3 HR Processes Human Resources Practices Traumatic Brain Injury

Traumatic Brain Injury (TBI)

What is a TBI?
According to TBI Recovery Center (2006), “TBI is any injury to the brain caused by trauma to the head. If there is trauma to the brain, but the skull is not broken, the TBI is known as a closed head injury. This could occur, for example, if a person in an automobile accident hits his head on the steering wheel, but does not have a skull fracture. If an object such as a bullet penetrates the skull and injures the brain, the TBI is known as a penetrating head injury.” There are several different types of TBI (TBI Recovery Center, 2006):

Concussion: A concussion is the most minor and common type of TBI. A concussion is caused when the brain receives a somewhat minor trauma from an impact, such as a hit to the head by an object or person or from a sudden change in momentum, such as a fall. It may or may not result in a short loss of consciousness (not exceeding 20 minutes) and can be diagnosed by observing common symptoms such as headache, confusion, and vomiting. Difficulty with thinking skills (e.g., difficulty “thinking straight,” memory problems, poor judgment, poor attention span, a slowed thought processing speed) (Brain Injury Association of America, 2006a; TBI Recovery Center, 2006).

Skull Fracture: A skull fracture occurs when the skull cracks or breaks. A depressed skull fracture occurs when pieces of broken skull press into the tissue of the brain. A penetrating skull fracture occurs when something pierces the skull and injures the brain (Brain Injury Association of America, 2006a; TBI Recovery Center, 2006).

Contusion: A contusion is bruising or bleeding of the brain (Brain Injury Association of America, 2006a; TBI Recovery Center, 2006).

Hematoma: A hematoma is a collection of blood inside the body (Brain Injury Association of America, 2006a; TBI Recovery Center, 2006).

Another type of brain injury is called Acquired brain Injury. This describes damage to the brain not associated with trauma to the head or skull and typically involves the entire brain. Common causes of acquired brain injury are loss of oxygen to the brain due to drowning, toxic exposure to carbon monoxide, as well as heart attack and stroke (Brain Injury Association of America, 2006b).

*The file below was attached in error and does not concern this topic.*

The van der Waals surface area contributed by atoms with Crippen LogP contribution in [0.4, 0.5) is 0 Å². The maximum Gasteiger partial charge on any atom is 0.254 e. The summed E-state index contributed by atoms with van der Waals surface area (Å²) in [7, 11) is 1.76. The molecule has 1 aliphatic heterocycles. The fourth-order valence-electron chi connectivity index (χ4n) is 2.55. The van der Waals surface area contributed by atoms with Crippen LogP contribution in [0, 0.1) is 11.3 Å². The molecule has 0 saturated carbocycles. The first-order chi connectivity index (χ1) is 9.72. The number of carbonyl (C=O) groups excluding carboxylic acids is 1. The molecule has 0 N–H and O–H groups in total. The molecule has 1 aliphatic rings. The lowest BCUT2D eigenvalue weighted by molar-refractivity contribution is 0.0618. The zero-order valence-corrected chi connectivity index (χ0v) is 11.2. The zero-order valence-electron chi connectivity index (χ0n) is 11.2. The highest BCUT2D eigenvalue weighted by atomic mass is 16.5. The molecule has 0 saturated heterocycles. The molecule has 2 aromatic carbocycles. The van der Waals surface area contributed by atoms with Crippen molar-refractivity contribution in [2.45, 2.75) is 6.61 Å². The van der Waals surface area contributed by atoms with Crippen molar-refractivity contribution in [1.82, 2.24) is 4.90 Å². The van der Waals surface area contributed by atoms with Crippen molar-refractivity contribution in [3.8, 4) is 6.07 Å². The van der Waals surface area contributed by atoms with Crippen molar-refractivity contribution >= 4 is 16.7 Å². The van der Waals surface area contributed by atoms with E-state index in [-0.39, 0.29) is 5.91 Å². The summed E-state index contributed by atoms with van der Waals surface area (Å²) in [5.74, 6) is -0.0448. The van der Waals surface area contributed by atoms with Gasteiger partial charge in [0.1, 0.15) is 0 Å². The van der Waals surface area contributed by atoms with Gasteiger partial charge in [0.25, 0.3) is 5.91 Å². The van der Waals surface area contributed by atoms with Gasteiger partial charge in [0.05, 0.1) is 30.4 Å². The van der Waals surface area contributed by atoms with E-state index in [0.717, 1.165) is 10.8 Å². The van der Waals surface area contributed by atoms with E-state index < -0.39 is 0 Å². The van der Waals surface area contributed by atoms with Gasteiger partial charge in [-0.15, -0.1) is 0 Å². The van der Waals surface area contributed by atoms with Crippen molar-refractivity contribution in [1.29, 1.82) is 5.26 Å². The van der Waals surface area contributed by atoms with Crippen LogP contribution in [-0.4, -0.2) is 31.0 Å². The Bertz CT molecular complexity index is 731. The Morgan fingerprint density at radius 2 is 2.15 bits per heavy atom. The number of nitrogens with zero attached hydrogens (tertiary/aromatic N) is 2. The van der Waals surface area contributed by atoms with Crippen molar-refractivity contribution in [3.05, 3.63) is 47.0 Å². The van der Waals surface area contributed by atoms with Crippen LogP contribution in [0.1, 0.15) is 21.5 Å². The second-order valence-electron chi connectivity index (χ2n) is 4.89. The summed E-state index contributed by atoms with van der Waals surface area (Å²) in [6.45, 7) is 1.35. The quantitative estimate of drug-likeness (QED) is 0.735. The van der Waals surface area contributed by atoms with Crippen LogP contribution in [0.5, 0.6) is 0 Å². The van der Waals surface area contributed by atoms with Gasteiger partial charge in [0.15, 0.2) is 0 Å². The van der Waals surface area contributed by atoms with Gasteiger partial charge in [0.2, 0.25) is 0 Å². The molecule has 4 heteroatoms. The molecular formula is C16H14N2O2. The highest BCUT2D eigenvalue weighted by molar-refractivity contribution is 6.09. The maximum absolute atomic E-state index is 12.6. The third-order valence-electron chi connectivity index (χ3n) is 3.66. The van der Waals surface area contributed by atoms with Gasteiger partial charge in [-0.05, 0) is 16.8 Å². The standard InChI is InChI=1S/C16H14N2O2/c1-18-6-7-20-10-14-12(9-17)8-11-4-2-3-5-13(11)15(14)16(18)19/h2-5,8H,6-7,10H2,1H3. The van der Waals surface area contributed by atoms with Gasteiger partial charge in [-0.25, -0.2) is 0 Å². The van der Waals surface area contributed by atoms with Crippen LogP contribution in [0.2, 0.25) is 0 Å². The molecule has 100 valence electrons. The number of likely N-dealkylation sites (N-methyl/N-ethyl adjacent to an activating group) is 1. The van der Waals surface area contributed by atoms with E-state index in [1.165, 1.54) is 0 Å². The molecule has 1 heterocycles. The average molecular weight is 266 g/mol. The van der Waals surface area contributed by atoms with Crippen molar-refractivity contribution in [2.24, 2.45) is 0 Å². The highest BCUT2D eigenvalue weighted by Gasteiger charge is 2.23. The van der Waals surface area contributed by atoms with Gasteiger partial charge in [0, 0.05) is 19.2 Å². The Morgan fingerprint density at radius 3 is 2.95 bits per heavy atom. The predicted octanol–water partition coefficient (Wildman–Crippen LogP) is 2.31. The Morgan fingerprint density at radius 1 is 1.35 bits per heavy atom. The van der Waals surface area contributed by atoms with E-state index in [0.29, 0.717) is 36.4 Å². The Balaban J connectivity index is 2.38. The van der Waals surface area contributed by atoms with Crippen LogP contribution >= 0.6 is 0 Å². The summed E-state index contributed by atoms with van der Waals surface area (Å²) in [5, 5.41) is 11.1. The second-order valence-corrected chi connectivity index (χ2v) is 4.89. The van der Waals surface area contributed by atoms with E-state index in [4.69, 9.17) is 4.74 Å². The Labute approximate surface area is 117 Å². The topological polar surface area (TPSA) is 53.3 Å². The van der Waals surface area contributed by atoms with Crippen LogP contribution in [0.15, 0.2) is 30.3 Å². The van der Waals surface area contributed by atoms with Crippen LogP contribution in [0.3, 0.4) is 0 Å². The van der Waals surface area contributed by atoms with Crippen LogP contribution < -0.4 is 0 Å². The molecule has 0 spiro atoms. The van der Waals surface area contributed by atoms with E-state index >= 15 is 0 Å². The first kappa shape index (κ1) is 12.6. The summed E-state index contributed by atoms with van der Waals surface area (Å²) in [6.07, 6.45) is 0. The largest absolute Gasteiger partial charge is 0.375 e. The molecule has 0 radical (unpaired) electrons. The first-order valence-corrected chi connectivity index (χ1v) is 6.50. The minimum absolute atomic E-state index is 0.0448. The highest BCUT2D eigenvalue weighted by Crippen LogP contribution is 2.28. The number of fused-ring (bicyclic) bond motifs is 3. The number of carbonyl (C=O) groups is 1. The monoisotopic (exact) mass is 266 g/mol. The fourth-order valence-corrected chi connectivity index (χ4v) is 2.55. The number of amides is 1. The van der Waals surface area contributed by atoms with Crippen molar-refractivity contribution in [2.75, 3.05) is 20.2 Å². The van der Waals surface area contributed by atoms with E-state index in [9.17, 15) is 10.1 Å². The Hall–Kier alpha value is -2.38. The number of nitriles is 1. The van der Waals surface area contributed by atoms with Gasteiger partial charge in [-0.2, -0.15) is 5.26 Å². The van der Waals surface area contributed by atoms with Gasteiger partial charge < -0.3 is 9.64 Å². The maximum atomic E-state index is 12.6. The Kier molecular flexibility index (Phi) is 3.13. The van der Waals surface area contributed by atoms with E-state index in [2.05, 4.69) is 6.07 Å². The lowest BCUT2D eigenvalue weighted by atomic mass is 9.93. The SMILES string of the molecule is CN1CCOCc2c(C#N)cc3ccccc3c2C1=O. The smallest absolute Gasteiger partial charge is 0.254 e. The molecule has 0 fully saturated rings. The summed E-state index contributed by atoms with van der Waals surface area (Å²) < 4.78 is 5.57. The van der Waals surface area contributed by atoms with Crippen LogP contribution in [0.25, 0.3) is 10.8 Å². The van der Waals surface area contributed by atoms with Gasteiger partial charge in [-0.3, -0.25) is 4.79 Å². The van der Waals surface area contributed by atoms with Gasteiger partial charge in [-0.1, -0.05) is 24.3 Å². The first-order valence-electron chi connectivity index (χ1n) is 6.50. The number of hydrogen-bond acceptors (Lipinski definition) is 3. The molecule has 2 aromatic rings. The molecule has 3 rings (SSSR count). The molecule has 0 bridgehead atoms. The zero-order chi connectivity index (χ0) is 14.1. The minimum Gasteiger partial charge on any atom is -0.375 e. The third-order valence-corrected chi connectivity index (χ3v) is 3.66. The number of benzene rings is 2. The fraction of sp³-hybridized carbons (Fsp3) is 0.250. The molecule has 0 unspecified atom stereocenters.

How prevalent is TBI?
The Brain Injury Association of America (2006) estimates that every year 1.4 million Americans experience a traumatic brain injury. 1 TBI is an umbrella term that spans a wide continuum of symptoms and severity. Studies estimating the prevalence of TBI among returning veterans have been difficult, with prevalence rates ranging from 5% to 23% in larger studies using non-clinical samples. The large majority (80%) of combat head injuries sustained in Operation Iraqi Freedom and Operation Enduring Freedom are mild concussions, as opposed to severe, debilitating TBI. 2

What are symptoms of TBI?
There are various levels of TBI, including mild and moderate or severe TBI (TBI Recovery Center, 2006).

Mild TBI: Symptoms of mild TBI include headache; confusion; lightheadedness; dizziness; blurred vision or tired eyes; ringing in the ears; bad taste in the mouth; fatigue; a change in sleep patterns; mood changes; and trouble with memory, concentration, attention, or thinking. The injury may or may not result in a brief period of unconsciousness.

Moderate or Severe TBI: Symptoms of moderate to severe TBI may be similar to symptoms of mild TBI, but they may also include a headache that gets worse or does not go away, repeated vomiting or nausea, convulsions or seizures, inability to awaken from sleep, dilation of one or both pupils of the eyes, slurred speech, weakness or numbness in the arms or legs, loss of coordination, increased confusion, restlessness, or agitation.

Most workplace difficulties are the result of cognitive functional limitations such as remembering, organizing, learning, and planning skills. (Hirsh et al., 1996).

What accommodations are suggested to support individuals who are diagnosed with TBI?
The Job Accommodation Network (JAN) has listed several accommodations for TBI. These include activities or actions around various topics such as:

Physical limitations

  •      Install ramps, handrails, and provide handicap parking spaces
  •      Install lever style door handles
  •      Clear pathways of travel of any unnecessary equipment and furniture

Visual problems

  •      Provide written information in large print
  •      Change fluorescent lights to high intensity, white lights